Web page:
Some gardeners who are short on in-ground growing space like to graft a potato and tomato plant together to grow one plant in a single pot which produces both tomatoes and potatoes. While this process is possible because both parent plants are of the same plant family, it isn't ideal for growing your biggest crop. If you have the space, standard growing of individual plants is recommended.
Move the pots of your tomato and potato plants next to one another. Bring the main stems of each plant together halfway up the height of the plants. Tie the stems together with a soft string or plant ties tight enough to hold them against one another without cutting into the stem.
Use a sharp knife to cut a vertical sliver from the tomato plant's stem just above the string or tie between the two plants. The sliver should be about an inch long and cut into the thickness of the stem of the plant only by a third. Cut an identical sliver out of the potato's main stem between the two plants so the two slivers are paired together.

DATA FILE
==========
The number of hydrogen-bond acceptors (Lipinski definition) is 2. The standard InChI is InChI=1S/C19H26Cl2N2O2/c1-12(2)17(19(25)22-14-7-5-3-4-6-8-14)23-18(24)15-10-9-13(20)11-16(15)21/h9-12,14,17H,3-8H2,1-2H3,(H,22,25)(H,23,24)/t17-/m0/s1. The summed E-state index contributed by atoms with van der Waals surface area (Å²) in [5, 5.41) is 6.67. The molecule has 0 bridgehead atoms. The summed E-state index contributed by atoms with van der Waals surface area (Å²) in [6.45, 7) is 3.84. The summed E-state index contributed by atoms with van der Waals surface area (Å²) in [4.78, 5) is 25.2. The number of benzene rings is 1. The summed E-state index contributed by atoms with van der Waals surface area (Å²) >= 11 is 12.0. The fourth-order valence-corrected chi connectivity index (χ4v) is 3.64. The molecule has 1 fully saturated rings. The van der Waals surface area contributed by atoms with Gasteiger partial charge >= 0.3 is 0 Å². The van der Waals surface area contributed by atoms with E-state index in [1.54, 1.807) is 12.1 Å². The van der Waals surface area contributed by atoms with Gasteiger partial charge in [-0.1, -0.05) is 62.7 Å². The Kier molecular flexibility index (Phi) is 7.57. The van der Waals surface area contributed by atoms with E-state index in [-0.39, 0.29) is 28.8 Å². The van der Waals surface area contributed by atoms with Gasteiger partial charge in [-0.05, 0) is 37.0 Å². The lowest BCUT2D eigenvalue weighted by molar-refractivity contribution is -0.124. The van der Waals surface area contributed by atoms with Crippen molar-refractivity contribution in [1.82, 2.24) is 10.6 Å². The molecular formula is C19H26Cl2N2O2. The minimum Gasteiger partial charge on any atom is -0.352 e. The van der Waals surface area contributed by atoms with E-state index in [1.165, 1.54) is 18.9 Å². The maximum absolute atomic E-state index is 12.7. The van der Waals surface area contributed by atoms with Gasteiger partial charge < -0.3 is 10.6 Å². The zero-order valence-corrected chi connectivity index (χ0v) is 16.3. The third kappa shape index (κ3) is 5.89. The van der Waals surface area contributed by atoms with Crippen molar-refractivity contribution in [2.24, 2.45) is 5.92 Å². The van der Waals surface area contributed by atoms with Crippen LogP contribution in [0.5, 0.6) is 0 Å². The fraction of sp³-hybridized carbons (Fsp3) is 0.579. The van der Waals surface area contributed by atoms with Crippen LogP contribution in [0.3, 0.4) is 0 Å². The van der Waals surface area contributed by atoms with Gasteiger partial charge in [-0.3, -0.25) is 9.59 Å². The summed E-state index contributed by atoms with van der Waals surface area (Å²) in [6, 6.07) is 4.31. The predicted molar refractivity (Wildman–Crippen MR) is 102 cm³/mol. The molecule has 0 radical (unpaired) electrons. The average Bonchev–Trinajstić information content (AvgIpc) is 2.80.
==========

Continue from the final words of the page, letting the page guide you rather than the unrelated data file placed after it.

Press the cut-out sliver areas together and tie them with string or plant ties to hold them against each other. This tie can be tighter than the one below it so the cut surfaces can begin to graft together. Wrap a strip of grafting tape around your string to seal off the cut area entirely.
Leave the plants alone over the next week other than watering both pots as needed. Signs of wilting or yellowing can signal that the graft isn't working. Look for both plants to appear healthy and possibly show new growth, as well as a bulge to appear around the grafted area. If you aren't seeing this within the first week, allow another week to pass as the plants blend together.
Complete the graft only after at least a week has passed and both plants appear healthy. Do so by cutting off the top of the potato plant an inch above the graft site with a single, clean slice and cut off the bottom of the tomato plant just below the graft as well. Let the fresh cuts heal over for a day or two before removing the grafting tape and strings.
Add a garden stake to the potato's original pot and support the upper half of the plant by tying it to the stake. Water and care for your plant as you would any other potted plant and harvest tomatoes when they are ripe. The potatoes should be ready for harvest three weeks after the upper portion of the plant dies off in the fall.